By Miranda Seitz
Any stenographer, new or experienced, remembers their feelings during their first job right out of school: fear, excitement, insecurity, stress, nervous pride. You worked so hard and have come so far since the theory classes a few years prior to this point. You poured your time, energy, emotion, and, at times, sanity, into learning our mind-bending skill and performing it well; and now it’s your time to shine.
You get through your first day, and a second, and a third. You’re coming up with briefs to make your editing time shorter and easier. Memorizing shortcuts for your CAT software starts to come faster, and you get your block files looking exactly the way they should. Invoicing starts to be less of the behemoth it seemed to be when you had your first transcript request. You finally are starting to feel a sense of ease about your job and your writing.
Soon after that, attorneys, judges, paralegals, court clerks, and other legal staff start asking you questions about your new job and the profession in general. Don’t we only have to order the original? Why can’t we just share copies? What are your page rates? Who decides your page rates? Who pays for your equipment? Are you certified? What’s a certified copy? Who’s your boss? Aren’t you going to be replaced by a computer or recording equipment? Will you transcribe this recording of a court hearing for me and certify it? Do you record whispered conversations between my client and me? Will you sign this contract for your services? What do you charge for an expedite, and when will I get it? Do you do rough drafts or partial transcripts? Are you a court reporter?
That last question, on its face, seems to be the one with the most innocuous and obvious answer. However, depending on the state you’re working in, it is an extremely loaded question. All over the United States, my state included, “court reporter” could signify a clerk or judicial assistant tasked with transcribing digitally audio-recorded (DAR) hearings, a DAR reporter, a stenographic reporter, or any person in charge of recording equipment in a deposition or courtroom and responsible for producing a transcript. The use of the descriptor “stenographer” in the title of this article and in my own professional use is very purposeful and intentional, and your descriptor for your skill and work should be the same. Knowing what legal professionals in your state are referring to when they are talking about “court reporters” is just as important. We, as stenographers, all know the importance of the nuances and inferences of the words we use in any respect. Being conscious of the language we use when talking about ourselves, and the language other professionals use to talk about us, is of utmost importance when dealing with debates and changes in law regarding our profession.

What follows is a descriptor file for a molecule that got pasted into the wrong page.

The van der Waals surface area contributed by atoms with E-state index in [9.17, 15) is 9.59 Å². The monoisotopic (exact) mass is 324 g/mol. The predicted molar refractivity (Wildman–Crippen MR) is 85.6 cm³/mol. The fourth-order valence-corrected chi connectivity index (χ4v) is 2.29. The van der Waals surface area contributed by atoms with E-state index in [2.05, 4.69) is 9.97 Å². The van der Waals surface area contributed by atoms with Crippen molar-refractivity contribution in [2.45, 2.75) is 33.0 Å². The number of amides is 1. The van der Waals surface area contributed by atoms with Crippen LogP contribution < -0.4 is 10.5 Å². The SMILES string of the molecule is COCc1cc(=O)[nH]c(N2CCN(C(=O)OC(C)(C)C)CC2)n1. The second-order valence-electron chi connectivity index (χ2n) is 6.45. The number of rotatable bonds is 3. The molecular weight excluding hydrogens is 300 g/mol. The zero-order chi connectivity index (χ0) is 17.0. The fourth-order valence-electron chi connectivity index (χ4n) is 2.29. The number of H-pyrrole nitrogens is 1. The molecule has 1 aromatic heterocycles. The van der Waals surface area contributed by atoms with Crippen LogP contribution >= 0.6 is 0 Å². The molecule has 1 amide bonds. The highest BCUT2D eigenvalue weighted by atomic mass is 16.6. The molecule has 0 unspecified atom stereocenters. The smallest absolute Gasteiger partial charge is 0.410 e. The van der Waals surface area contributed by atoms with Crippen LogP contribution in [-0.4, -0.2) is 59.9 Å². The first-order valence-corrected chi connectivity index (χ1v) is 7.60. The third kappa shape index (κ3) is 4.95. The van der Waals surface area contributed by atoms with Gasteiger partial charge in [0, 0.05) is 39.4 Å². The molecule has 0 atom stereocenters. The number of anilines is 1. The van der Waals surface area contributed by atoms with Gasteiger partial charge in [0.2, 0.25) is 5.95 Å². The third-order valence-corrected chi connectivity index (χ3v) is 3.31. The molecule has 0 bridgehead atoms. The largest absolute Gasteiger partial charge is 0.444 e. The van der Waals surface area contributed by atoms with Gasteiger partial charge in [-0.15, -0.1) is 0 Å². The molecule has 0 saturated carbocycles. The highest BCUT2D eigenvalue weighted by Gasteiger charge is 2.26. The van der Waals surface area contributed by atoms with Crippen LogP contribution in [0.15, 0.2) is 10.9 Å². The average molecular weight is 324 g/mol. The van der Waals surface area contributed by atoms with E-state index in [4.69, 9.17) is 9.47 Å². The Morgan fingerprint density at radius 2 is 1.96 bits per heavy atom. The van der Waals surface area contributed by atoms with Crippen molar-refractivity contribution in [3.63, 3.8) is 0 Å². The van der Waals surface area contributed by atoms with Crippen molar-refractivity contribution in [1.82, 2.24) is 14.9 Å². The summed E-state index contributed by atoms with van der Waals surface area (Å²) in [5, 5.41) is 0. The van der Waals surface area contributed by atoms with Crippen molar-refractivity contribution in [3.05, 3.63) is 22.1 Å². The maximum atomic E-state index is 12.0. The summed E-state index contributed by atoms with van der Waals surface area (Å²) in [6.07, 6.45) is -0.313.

Surprisingly enough, a lot of the questions referenced above have been asked of me by legal professionals, attorneys, and even judges in the short two years I have been working as a stenographer. Ask yourself those questions as early as possible in your career, and find the answers before you are asked them right on the spot in open court, or are dealing with invoicing issues after putting in hours of time to produce the transcript in question, or are being subpoenaed for transcribing and certifying an audio recording for which you were not present. The time you spend thinking of these potential questions and finding the answers will only help you be a better professional and serve to exemplify that we are the premier makers and guardians of the record.
Miranda L. Seitz, BA, MA, who is the Wisconsin Court Reporters Association’s President Elect, lives in Eau Claire, Wisc., and works as an official stenographer at the pleasure of the Honorable Anna Becker in Black River Falls.